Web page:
Photo of a ceiling in Hasht Behesht, Isfahan, Iran by Diego Delso (via WikiCommons)
When a certain Twitter-savvy president took to the internet, threatening an attack on 52 Iranian sites in attempt to deter Tehran retaliation to the killing of general Qassim Soleimani, his ultimatum instigated uproar within the international community. Trump’s expressions of bigotry and ignorance on social media are evidently one of the many unnerving characteristics that the public has had to put up with during his tumultuous term. The president is, as usual, behaving as a bully, and was called out for his hypocrisy in a speech made on behalf of Foreign Minister Javad Zarid to the UN Security Council last Thursday. As quick to threaten as he is to condemn, the same president that claims iron-fisted intolerance to acts of terror has now threatened to inflict them against Iranian cultural sites in the same breath – or rather, the same Twitter feed.
It seems as though the definition of terror has somehow been regionalised to reflect Western heroes fighting Eastern enemies that threaten the peace and security of our world. But terrorism is terrorism even when the perpetrator might be a white man in a white house. The irony of widespread xenophobia on the basis of terrorism, a fear that has arguably worsened whilst Trump has held power, is that the same leader who vilifies militant groups is willing to embody their militants just the same. His threats to destroy cultural heritage and the demolition of Palmyra by ISIS are painstakingly ideologically one and the same.
It’s interesting to consider why cultural heritage is one of the most vulnerable targets for violence in times of conflict. There is a certain quality of these sites, monuments and objects that make them sacred even if they are not religious. They hold power in what, and whom, they represent: they mark collective memories, shared histories, emotional attachments, and fundamental identities, not only of individual people but of entire cultural, ethnic and religious groups. These groups can be vast, encompassing century-spanning generations and widespread territories, and the influence of cultural heritage sites is therefore immeasurable, and protected under a unanimous 2017 UN resolution against their destruction.
Cultural heritage is powerful because it is symbolic, which makes attacking it equally suggestive. Acts of terror against heritage sites are not carried out with the intention of destroying the site in a literal sense; needless to say this would be a great shame and a war crime under the 1954 Hague Convention in itself. They are acts of violence against an entire group that threaten to shatter the unity and comfort that heritage can provide.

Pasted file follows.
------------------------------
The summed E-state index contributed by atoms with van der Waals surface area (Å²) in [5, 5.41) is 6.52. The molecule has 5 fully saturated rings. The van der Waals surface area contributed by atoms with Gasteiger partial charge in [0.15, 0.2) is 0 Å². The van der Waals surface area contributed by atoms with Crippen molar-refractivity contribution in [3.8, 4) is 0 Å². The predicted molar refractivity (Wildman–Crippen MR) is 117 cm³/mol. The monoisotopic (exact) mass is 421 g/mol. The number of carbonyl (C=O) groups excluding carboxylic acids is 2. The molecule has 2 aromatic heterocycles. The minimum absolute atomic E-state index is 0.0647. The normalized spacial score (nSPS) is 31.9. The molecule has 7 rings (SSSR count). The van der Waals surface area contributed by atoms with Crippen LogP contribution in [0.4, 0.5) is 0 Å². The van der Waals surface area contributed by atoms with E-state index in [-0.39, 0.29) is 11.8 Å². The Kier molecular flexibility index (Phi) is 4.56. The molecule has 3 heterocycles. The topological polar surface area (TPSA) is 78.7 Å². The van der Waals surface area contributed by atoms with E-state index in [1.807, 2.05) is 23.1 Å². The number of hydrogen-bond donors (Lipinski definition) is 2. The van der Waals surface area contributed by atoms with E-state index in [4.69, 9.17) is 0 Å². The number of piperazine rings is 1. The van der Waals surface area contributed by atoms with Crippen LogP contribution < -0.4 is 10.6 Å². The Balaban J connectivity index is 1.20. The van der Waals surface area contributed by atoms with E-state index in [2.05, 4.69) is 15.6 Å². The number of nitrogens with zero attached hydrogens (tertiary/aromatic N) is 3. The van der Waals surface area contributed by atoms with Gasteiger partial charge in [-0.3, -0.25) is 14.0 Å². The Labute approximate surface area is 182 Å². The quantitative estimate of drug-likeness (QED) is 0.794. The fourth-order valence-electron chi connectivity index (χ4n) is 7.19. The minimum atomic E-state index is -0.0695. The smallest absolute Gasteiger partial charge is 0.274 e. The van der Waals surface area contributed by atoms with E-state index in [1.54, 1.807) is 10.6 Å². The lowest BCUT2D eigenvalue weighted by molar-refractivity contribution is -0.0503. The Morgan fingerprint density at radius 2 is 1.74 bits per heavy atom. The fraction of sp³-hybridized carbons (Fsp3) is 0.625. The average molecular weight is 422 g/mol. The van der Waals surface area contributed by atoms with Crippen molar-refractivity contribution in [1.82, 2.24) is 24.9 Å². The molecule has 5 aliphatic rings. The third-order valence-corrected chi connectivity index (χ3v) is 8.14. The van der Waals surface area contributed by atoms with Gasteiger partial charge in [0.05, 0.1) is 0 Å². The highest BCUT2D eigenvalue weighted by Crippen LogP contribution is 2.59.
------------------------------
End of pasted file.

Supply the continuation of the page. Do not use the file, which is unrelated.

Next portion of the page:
This is not just a dialogue between big men with big weapons. Threats and attacks on cultural sites can and should resonate with each and every one of us: at least, with everyone who shares in the understanding that cultural heritage is an expression of the human creativity and sentimentality of which we are all capable. Working together to preserve these sites demonstrates an understanding of this, and of the common values that exist amongst all people: beauty, togetherness, faith, and craft.
Recognising this is an instrumental step, because resistance to taking up arms against culturally precious sites is only a brief departure from addressing that one simply cannot justify the protection of a nation’s treasured places while inflicting harm and danger on its largely innocent people. Here lies a moral and logical inconsistency that shakes the ground upon which the American president and so many others stand. While heritage is undoubtedly important, we cannot prioritise the art before the artists, the inanimate before the mortal. Standing against terrorism in policy and practise means admitting that violence is the least productive thing; the uproar that sounds in response to Trump’s noiseless words may be a source of hope that the international community is coming to terms with this more and more every day, and accepting that peace must be committed to on both sides of a battle in order for it to cease.
Edited by Alexia McDonald, Head Digital Editor